To make a long—so very, very long—story short, Big Boss was part of a group called the Patriots that sought world unification, but after a falling out with other members, his genetic code was taken and used to create Solid Snake, Liquid Snake, and Solidus Snake (is no one in these games just named Brian?). Over the course of the series, Solid Snake fights all of them, interspersed with hour-long scenes in which characters monologue about politics, warfare, and morality, usually in vague abstractions.
One of Bill Murray’s less famous roles (though not as obscure as Larger than Life; does anyone remember that movie?), Wallace Ritchie is the titular Man Who Knew Too Little, a play on the Hitchcock film, The Man Who Knew Too Much. To occupy the goofball Wallace during a fancy business dinner, his brother, James (Peter Gallagher), books him a night in The Theater of Life, an interactive improvised crime drama that casts participants in the starring role. But when Wallace mistakenly answers a call meant for a hitman, he becomes embroiled in an assassination plot involving blackmail, Russian dolls, and murderous butchers—all while thinking he’s an actor in a show. In the style of Being There, his bumbling impersonation of a secret agent is actually more effective than a real one, so much so that the CIA arrives at the end to recruit him. There’s more than one way to become a secret agent.
Like Solid Snake, Sydney Bristow’s origins are similarly convoluted, designed to facilitate the many shocking reveals requisite to a JJ Abrams production. When she was six, her mother faked her own death to avoid being apprehended as an undercover KGB agent. Soon after, her father shrank into CIA work and alcoholism, leaving her to be raised by nannies. Of course, for secret agents, absentee/dead parents are the norm (see: Archer, Bond, Chuck, etc.).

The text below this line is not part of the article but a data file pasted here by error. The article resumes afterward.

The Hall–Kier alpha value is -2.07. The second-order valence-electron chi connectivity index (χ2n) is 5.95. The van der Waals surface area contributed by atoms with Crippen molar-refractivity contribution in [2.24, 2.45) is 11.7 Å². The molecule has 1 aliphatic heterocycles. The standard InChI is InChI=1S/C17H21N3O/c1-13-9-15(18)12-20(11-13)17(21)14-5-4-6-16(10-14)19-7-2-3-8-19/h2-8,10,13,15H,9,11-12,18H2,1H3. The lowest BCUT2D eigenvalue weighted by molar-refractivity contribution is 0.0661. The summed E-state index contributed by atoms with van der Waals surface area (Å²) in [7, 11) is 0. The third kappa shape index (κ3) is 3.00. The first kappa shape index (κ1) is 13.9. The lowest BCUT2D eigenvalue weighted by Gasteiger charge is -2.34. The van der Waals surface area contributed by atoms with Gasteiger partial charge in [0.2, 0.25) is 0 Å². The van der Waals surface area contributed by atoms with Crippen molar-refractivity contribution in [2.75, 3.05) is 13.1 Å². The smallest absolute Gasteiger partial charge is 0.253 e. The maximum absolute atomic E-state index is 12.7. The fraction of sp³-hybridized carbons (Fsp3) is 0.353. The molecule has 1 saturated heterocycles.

Then at 19, she was recruited for an espionage organization she thought was the CIA, but was actually SD-6, a malevolent branch of an international organized crime group called the Alliance of 12. Her father, being a double agent for the CIA and SD-6, knew this and tried to discourage her from joining, only this likely cemented her decision to accept the job. Thus, Sydney Bristow found herself entangled in the byzantine mishmash of loyalties, betrayals, and secrets that constitute secret agent life.
Much of Archer is concerned with ISIS agent Sterling Archer’s perpetually murky parentage: could his father be Nikolai Jakov, head of the KGB; Buddy Rich, world’s greatest drummer; or Len Trexler, head of rival spy agency ODIN? We may never know!
On the other hand, the origin for his cruelty and massive ego (masking massive insecurities) clearly lies with his mother and boss, Mallory Archer, who neglected and demeaned him as a child. Flashbacks to his childhood invariably depict some manner of abuse like the Halloween when Mallory took all his candy or when she abandoned him until the age of five and then sent him to boarding school for 12 years.
Another moment of insight is when Mallory denies baby Seamus a toy, saying, “Did somebody trick you, hmm? See, that’s how the world works dear, and I’m the only one you can trust.” You can have loving parents or a license to kill, but you can’t have both.